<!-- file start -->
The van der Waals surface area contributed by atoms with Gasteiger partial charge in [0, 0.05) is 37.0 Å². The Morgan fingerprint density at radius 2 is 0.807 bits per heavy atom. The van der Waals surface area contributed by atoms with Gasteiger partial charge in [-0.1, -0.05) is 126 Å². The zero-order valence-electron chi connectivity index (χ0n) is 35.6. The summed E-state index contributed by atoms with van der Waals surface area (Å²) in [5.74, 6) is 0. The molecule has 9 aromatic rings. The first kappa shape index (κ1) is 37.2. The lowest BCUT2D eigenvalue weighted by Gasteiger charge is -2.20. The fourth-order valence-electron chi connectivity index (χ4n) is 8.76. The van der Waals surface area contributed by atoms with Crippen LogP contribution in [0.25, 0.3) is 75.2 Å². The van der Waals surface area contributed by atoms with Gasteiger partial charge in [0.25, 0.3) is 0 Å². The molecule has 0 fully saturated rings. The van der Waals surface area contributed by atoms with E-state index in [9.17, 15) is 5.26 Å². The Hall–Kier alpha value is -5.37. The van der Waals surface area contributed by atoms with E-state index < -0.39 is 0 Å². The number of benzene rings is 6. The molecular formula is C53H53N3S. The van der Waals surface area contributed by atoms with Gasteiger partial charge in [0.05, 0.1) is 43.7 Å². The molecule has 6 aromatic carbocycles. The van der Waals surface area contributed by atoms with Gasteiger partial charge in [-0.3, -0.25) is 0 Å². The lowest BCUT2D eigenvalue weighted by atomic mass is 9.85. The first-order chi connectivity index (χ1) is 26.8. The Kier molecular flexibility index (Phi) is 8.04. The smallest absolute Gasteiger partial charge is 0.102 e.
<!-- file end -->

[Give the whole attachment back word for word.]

The van der Waals surface area contributed by atoms with Gasteiger partial charge in [0, 0.05) is 37.0 Å². The Morgan fingerprint density at radius 2 is 0.807 bits per heavy atom. The van der Waals surface area contributed by atoms with Gasteiger partial charge in [-0.1, -0.05) is 126 Å². The zero-order valence-electron chi connectivity index (χ0n) is 35.6. The summed E-state index contributed by atoms with van der Waals surface area (Å²) in [5.74, 6) is 0. The molecule has 9 aromatic rings. The first kappa shape index (κ1) is 37.2. The lowest BCUT2D eigenvalue weighted by Gasteiger charge is -2.20. The fourth-order valence-electron chi connectivity index (χ4n) is 8.76. The van der Waals surface area contributed by atoms with Crippen LogP contribution in [0.25, 0.3) is 75.2 Å². The van der Waals surface area contributed by atoms with Gasteiger partial charge in [0.25, 0.3) is 0 Å². The molecule has 0 fully saturated rings. The van der Waals surface area contributed by atoms with E-state index in [9.17, 15) is 5.26 Å². The Hall–Kier alpha value is -5.37. The van der Waals surface area contributed by atoms with E-state index < -0.39 is 0 Å². The number of benzene rings is 6. The molecular formula is C53H53N3S. The van der Waals surface area contributed by atoms with Gasteiger partial charge in [0.05, 0.1) is 43.7 Å². The molecule has 6 aromatic carbocycles. The van der Waals surface area contributed by atoms with Gasteiger partial charge in [-0.3, -0.25) is 0 Å². The lowest BCUT2D eigenvalue weighted by atomic mass is 9.85. The first-order chi connectivity index (χ1) is 26.8. The Kier molecular flexibility index (Phi) is 8.04. The smallest absolute Gasteiger partial charge is 0.102 e.